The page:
This El Nino is turning out to be one for the record books.
On Thursday, forecasters for National Oceanic and Atmospheric Administration (NOAA) have concluded it’s now tied with the 1997/98 episode as the strongest on record. That event sparked widespread storms and flooding that caused more than $4 billion in damage and killed 189 people nationwide.
“For those interested in numbers and how this event currently ranks in the historically record, the initial October-November-December Oceanic Nino Index tied the value recorded for October-November-December 1997 … making this event comparable to the 97-98 episode,” Mike Halpert, deputy director, of NOAA’s Climate Prediction Center, told reporters.
After starting in March 2015, it is expected to peak later this month or next month and weaken by the spring. Already, El Nino has been linked to the strange weather seen during the holidays across North America, from record warming in the Northeast to the heavy snowfall out West.
“These real strong El Ninos are known to exert significant influence on our weather and climate particularly during winter,” Halpert said, referring to an strong event that is characterized by warmer ocean temperatures in the Pacific Ocean at the Equator of at least 2.7 degrees above normal.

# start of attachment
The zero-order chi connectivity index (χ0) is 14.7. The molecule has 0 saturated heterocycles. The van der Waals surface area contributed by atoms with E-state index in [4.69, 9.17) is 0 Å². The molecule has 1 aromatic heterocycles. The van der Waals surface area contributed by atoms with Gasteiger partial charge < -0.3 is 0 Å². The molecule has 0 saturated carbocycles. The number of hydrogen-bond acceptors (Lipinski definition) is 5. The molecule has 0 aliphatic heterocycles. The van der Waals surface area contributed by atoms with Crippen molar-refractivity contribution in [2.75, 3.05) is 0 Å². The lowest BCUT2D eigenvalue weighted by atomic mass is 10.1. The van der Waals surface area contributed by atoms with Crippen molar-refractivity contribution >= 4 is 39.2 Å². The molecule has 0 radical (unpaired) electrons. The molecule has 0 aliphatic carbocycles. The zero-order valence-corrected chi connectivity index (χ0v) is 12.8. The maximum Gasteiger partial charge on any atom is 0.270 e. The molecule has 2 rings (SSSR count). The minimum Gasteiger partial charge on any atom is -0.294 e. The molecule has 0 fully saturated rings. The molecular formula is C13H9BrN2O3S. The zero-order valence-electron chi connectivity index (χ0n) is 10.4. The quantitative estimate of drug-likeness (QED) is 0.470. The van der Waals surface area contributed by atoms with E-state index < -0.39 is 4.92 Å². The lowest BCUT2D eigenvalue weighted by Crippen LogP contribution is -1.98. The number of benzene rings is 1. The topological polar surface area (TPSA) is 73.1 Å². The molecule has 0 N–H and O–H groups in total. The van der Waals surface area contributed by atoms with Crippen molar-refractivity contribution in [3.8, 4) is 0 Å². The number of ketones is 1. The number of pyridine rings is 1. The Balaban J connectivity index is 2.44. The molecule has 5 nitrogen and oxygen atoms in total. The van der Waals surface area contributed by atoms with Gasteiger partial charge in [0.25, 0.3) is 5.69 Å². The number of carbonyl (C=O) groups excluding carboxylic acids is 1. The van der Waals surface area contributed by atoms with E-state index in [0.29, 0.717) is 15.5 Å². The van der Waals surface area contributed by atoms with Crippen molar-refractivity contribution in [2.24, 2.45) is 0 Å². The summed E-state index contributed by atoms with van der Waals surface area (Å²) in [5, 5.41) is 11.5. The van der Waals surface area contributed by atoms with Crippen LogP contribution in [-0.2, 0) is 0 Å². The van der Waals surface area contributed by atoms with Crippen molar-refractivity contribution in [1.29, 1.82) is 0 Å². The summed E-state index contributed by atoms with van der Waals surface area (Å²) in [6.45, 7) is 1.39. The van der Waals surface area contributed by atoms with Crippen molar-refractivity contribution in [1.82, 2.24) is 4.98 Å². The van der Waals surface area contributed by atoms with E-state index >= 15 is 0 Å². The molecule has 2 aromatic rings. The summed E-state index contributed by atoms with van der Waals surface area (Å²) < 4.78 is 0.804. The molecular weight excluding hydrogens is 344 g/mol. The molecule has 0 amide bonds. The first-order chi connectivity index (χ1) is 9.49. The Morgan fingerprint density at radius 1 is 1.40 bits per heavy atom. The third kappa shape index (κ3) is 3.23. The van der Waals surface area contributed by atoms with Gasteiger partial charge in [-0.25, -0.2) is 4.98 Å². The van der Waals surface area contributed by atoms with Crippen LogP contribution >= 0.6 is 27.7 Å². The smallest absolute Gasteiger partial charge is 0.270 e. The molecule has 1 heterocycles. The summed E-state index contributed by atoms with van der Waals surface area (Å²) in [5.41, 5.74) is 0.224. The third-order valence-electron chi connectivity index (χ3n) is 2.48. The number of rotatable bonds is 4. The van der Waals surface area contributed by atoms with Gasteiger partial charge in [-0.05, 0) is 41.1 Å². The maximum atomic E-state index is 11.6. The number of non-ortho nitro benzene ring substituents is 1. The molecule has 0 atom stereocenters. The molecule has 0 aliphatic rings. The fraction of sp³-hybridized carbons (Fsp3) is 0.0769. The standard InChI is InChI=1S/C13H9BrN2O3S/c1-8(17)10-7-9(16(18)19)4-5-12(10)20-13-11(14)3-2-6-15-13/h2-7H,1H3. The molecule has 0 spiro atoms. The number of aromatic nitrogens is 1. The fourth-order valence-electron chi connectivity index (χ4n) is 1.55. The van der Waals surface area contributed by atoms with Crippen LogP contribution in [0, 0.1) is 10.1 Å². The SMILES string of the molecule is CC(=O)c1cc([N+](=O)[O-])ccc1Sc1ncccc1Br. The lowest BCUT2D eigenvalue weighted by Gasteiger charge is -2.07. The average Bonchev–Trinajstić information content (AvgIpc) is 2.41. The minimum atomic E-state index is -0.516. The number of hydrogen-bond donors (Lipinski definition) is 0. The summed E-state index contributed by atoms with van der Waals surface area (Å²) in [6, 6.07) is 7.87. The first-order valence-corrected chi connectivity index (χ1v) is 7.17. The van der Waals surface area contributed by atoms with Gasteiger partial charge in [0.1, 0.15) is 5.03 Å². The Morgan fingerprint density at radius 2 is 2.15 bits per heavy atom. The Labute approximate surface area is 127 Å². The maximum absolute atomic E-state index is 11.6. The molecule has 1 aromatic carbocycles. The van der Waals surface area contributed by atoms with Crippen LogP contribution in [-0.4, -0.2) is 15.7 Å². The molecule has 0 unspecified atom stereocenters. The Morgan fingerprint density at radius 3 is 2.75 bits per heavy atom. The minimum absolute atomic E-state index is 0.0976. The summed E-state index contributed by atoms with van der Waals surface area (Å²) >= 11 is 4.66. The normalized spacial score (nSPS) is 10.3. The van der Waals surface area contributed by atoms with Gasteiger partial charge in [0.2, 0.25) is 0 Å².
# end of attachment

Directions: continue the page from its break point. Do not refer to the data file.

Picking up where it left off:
“Some of what we’ve seen so far during December and January is quite consistent with that, including wetness in the Southeast and the mild conditions seen during December over the northern part of the country,” he said. “But other things aren’t, including the flooding on the Mississippi River or flooding in the Pacific Northwest.”
They worst impacts of El Nino, however, are still to come.
Wetter than average conditions through March are forecast across entire southern part of the United States from California to Florida and up the East Coast to southern New England, Halpert said. Above average temperatures are expected in Alaska, out West and across the North. Below average temperatures, meanwhile, are expected in the Southern Plains and in the Southeast.
In terms of specific weather events, Halpert cautioned that it was difficult to attribute any one to El Nino - such as the recent tornadoes in the Southeast - and that not everything can be linked to it. He noted, for example that Hurricane Alex forming the Atlantic probably had nothing to do with El Nino.
“Obviously an Atlantic system in January is – I don’t think it’s unprecedented – but it’s certainly very unusual,” Halpert said. “To my knowledge and understanding, there is really no El Nino signal there.”